The collaboration between Orchestra Iowa and Ballet Quad Cities continues to flourish, through Saturday’s matinee performance of “The Nutcracker” at the Paramount Theatre.
It repeats Sunday afternoon in Cedar Rapids and Dec. 14 and 15 at the Adler Theatre in Davenport.
On a frigid afternoon, the full house was warm and happy, with all the glories of classical ballet in full array.
Many in the audience were dressed up for the occasion, with lots of glitter and bows, particularly on the little girls. A 6-year-old girl was dancing and singing in the aisle during intermission, with absolute abandon. She was having a great time.
Indeed, “The Nutcracker” is all about the kids. It is a recognized starting point for many young ballerinas. The kids in the audience love seeing the kids on stage. And they bring their parents and grandparents by the thousands.
The ballet premiered in St. Petersburg, Russia, on Dec. 18, 1892. Its popular composer, Pyotr Ilyich Tchaikovsky, had already written “Swan Lake” (1876) and “Sleeping Beauty” (1889). These three works continue to be the mainstay of many a ballet company.
Tchaikovsky’s music is eminently danceable, with a strong tempo that dancers and choreographers require.
It is always a pleasure to have live music for a dance performance, to watch the dancers listen to the music, and work closely with the conductor. The dancers seek to inhabit the music, with steps neither ahead or behind. Many a dance company cannot afford a live orchestra, and by the dancers lose that all-important sense of improvisation, of discovery in the moment.
Guest Conductor Scott Dunn offered a straightforward, almost business-like rendering of the score, which was welcome. As usual, the string section played with its newly discovered warmth, blending beautifully with the reeds and brasses. It was a confident, surprisingly soft hearing of the score, building towards the finale with skill.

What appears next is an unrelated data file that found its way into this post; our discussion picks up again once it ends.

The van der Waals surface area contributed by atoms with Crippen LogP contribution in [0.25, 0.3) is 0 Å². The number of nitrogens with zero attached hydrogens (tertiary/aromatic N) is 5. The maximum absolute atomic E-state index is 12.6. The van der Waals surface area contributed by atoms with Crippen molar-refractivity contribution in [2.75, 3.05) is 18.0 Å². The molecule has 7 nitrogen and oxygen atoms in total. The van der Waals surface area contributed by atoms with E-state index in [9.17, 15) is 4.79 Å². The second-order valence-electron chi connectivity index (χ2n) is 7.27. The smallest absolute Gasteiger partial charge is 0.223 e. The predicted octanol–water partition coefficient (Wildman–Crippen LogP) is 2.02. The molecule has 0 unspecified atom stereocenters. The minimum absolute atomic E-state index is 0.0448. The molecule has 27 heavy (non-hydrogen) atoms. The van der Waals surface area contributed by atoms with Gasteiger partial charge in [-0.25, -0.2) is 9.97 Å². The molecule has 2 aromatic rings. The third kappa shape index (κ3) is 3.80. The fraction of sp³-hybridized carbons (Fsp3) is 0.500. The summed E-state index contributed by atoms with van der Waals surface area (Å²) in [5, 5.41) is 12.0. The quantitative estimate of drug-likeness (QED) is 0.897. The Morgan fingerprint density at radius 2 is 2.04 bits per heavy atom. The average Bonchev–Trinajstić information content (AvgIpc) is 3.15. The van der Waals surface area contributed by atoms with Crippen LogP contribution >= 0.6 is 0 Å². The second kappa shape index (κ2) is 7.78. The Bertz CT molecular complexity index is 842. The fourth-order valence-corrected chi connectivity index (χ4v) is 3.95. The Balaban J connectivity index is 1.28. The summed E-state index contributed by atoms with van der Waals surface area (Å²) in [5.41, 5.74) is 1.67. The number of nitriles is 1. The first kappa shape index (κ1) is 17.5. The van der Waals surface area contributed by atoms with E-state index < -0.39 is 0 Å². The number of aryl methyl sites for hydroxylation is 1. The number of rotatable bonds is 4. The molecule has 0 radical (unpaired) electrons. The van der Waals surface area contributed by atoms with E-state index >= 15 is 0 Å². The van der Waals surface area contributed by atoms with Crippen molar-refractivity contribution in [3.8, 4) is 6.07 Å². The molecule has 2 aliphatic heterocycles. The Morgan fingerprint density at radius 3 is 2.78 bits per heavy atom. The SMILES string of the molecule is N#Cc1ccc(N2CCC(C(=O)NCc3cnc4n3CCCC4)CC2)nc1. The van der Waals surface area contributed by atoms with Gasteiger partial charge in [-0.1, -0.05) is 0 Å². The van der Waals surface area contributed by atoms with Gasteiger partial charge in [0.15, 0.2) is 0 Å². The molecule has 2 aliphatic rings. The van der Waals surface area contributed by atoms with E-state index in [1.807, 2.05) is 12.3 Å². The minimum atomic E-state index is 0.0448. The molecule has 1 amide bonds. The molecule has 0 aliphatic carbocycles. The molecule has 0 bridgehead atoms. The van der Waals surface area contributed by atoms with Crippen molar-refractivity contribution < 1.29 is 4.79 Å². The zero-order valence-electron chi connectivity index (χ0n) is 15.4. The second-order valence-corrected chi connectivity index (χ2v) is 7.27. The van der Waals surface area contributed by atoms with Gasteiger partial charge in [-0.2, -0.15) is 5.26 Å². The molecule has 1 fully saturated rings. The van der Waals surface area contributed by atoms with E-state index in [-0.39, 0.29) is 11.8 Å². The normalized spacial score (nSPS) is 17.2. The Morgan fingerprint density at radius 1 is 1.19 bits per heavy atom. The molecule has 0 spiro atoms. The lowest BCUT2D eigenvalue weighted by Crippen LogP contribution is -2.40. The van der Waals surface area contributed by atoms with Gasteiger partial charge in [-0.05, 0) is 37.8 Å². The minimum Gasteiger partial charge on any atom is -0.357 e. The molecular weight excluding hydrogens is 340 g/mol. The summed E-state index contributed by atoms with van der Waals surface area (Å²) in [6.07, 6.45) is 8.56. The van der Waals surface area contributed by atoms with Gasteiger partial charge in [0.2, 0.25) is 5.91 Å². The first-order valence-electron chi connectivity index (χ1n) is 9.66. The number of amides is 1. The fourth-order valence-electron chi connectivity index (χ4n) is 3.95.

This was not a heroic rendition of this familiar work, but rather a tender, almost whispered confirmation of the music. Ballet Quad Cities dancers are trained to invest themselves in the music, and they know how to listen.
The story centers on Clara’s nutcracker gift, a princely fellow who comes to life in her dream. The Nutcracker fights off the mice that invade her dream, dispensing with the Mouse King in fine fashion.
I was particularly fond of the Mouse King’s entrance, standing on a table as if he was David Bowie, with the adoring mouse groupies bowing down. He also died well, waving goodbye to the audience.
Particularly memorable was the littlest mouse, very determined to hit his marks on stage, and running around with great determination.
The kids throughout the performance were irresistible. They were disciplined, well-coached, and appeared to be having a fine old time. They will never forget this experience.
Bringing a chorus of 50 children into the house, with candles and white tops, was an unexpected treat.
Other highlights include:
* The snow that falls from above in “The Land of Snow,” at the conclusion of Act I. It is amazing that indoor snowfall, as imitated by white paper and stage hands, always works. Even in Iowa.
* The backdrop of Act II for “The Land of Sweets,” by Paul Sanerud. This drop was exquisitely designed and painted, as a kind of Nordic fantasy of snowflake patterns, set up against an exotic aurora borealis. Gary Holmquist’s sensitive lighting brought the magic home.
* The lively flow of the party scene, with the bratty boys pestering the girls, worked nicely. The boys’ behavior is echoed later by those nasty mice.
* Wrapping a tiny scarf around the nutcracker’s broken neck, when he is still in doll form.
* A nifty large rat in the first present opened, and the discovery of a mouse mask in the treasure trunk of gifts. We are well prepared for what’s to come in Clara’s fantasy.
* The performances of Clara by Emily Kate Long, and the Nutcracker by Jacob Lyon. Their duets at the ends of Act I and II were the embodiment of youthful love. Long, in particular, is a beautiful dancer. She has wonderfully expressive arms and hands, and holds her back and shoulders with elegance.
The best news is that the old story, written by E.T.A. Hoffman in 1816, still has life, and that it brings out such large audiences. This lovely production is carefully thought out and cleanly danced. The art form called ballet is a difficult, demanding one. It is often said that a minute on stage requires a thousand hours of rehearsal.
Do you remember the lyrics from “Chorus Line”?
“Everything was beautiful at the ballet / Graceful men lift lovely girls in white. / I was happy … at the ballet.”
You will be, too.
What: “The Nutcracker,” featuring Orchestra Iowa and Ballet Quad Cities
Cedar Rapids: 2:30 p.m. Sunday (12/8), Paramount Theatre, 123 Third Ave. SE; $19 to $49, Paramount Ticket Office or Orchestraiowa.org